The Nike Air Zoom Terra Kiger 3 was one of our favorite shoes before its most recent upgrade in 2017, and luckily Nike chose to retain all of the best elements of this shoe almost unchanged. They made some significant modifications to the construction of the upper that we feel an improvement to an already great product. The research and design process at Nike is top notch. Their fourth iteration both of their trail shoes — the Terra Kiger 4 as well as the Nike Air Zoom Wildhorse 4 — are among the best shoes available on the market today. Read on below for a complete rundown of the changes made to this newest version.
The Nike Terra Kiger 4 is our Editors' Choice winner because it has everything you want in a trail shoe: solid underfoot protection, light weight, great traction, a cool breathable upper, and a super comfortable and precise fit.
Compared to the rest of the competition, we feel that the Terra Kiger 4 manages to hit home runs on most of the attributes we look for in a trail shoe. While it is not as protective underfoot as the Hoka Challenger ATR 4 or as sensitive as the Altra Superior 3.5, it instead strikes a nearly perfect balance between being both protective and sensitive - two attributes that are often at odds with each other. While it isn't the very lightest rail running shoe out there, it sure feels that way when running.
Compared to the Nike Air Zoom Wildhorse 4, which uses many similar design elements, it is lower riding to the ground, with a smaller heel-toe drop, and is noticeably more flexible underfoot. What this shoe certainly lacks is the loads of EVA foam cushioning underfoot that has become quite trendy in the trail shoe market these days, but Nike's air-cushioned ride doesn't disappoint, and likely won't compress out nearly as fast. For those who want supreme comfort without paying the price in clunkiness, this is the shoe for you.
This shoe is a dream for running on any sort of surface, including trail running in the mountains. Here having fun and testing shoes on the switchbacks of the Bear Creek Trail in the San Juan Mountains, with Mt. Abrams behind.
Here is a short rundown of the changes made to the Terra Kiger 4 for 2017, and except new colors, no other changes were made for 2018. The lace system is upgraded as part of the Dynamic Fit technology, providing midfoot support and lockdown with fewer Flywire cables but a new inner sleeve that assimilates a sock-like fit. These augmentations contribute positively to the comfort factor, which is always a good thing in our books! The weight remains virtually the same, as do the heel-toe offset and list price.
The Terra Kiger 4 on the left, with the old version on the right. The mesh pattern of the upper was changed, and the solid grey toe bumper was added. The lacing system was also changed with the Flywires largely replaced with an inner sleeve.
We gave this shoe 6 out of a possible 10 points for foot protection. It feels stiff underfoot, due to the combination of the Phylon foam material and the Nike Air pods in both the heel and forefoot. Despite this stiff feel, it does not have a rock plate, and surprisingly retains a decent amount of sensitivity, not cutting the runner off from his connection to the trail. We appreciated this stiff and supportive underfoot feel, which is in direct contrast to the cushy and springy ride that one feels on shoes that have a lot of EVA foam in the midsole, like the Hoka Speedgoat 2. Check out the chart below for an idea of how it stacks up to the competition.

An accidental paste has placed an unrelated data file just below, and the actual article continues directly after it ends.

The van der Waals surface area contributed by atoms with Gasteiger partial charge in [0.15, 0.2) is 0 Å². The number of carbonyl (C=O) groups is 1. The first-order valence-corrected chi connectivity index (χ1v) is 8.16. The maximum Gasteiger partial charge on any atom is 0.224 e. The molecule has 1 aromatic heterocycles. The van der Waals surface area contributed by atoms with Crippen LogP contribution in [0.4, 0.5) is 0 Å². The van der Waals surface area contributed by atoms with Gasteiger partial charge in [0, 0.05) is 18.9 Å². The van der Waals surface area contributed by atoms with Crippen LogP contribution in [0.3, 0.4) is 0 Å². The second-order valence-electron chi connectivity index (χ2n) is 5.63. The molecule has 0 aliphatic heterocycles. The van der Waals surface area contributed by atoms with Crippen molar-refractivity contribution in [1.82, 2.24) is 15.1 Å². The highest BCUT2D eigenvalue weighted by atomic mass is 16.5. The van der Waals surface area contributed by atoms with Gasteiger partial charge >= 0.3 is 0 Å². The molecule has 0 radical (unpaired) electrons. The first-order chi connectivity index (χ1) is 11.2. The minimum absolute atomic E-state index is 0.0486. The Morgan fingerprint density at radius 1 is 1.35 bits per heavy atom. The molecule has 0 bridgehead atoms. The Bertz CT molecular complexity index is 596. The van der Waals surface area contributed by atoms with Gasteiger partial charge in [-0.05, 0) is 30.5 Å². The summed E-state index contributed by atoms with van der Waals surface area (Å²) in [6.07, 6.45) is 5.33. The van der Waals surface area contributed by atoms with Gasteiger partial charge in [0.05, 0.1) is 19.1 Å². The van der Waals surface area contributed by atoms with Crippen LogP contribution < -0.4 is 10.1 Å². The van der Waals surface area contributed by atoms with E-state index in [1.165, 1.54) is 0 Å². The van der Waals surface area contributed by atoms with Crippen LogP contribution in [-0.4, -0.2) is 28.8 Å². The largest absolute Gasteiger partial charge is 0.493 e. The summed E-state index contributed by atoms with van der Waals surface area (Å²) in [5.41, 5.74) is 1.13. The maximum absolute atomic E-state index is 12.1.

While the underfoot protection is nearly ideal in our mind, the lightweight mesh upper remains vulnerable, even after all the new upgrades. The new toe bumper is a thin rubberized overlay, replacing the minimal TPU overlays of the Terra Kiger 3. The entirely mesh upper is sufficient only for slight abrasion resistance, as it does nothing to protect the sides or top of the foot from branches, roots, or rocks should your foot slip off a wet rock or a muddy embankment. It does not have the burlier rubber protection found on the Nike Zoom Air Wildhorse 4.
Putting the underfoot protection to the test on sharp lava rocks. With its Nike Air pockets built into the midsole, this shoe offers a lot of protection and a very stiff feel, despite how thin and low to the ground it is.
The "waffle" patterned outsole on this shoe remains the same from previous iterations. It is made of a combination of high-abrasion rubber around the edges that is very durable combined with the sticky waffle patterned middle made at least partially of recycled material. The lug pattern does look like it was pressed out of a waffle iron, but therefore offers a ton of deep, aggressively incut square lugs that cover the entire sole. The rubber initially feels very hard to the touch, limiting it slightly when it comes to scrambling over rocks.
As you can see above, this shoe ranks a notch below the best regarding traction. On all surfaces except for dry and wet rocks, we found that it performed just as well as those shoes with the most aggressive lug patterns — the Salomon Speedcross 4 and the Saucony Peregrine 8 — while also retaining seemingly more durability. Although the design is slightly different, it is made of the same material and is almost identical to the outsole found on the Wildhorse 4.
The waffle patterned outsole of this shoe grips dry surfaces such as rock and dirt quite well, although isn't the stickiest when it comes to wetter surfaces like mud and snow. The rubber compound used in this shoe is slightly more durable and harder than the one used on the Wildhorse.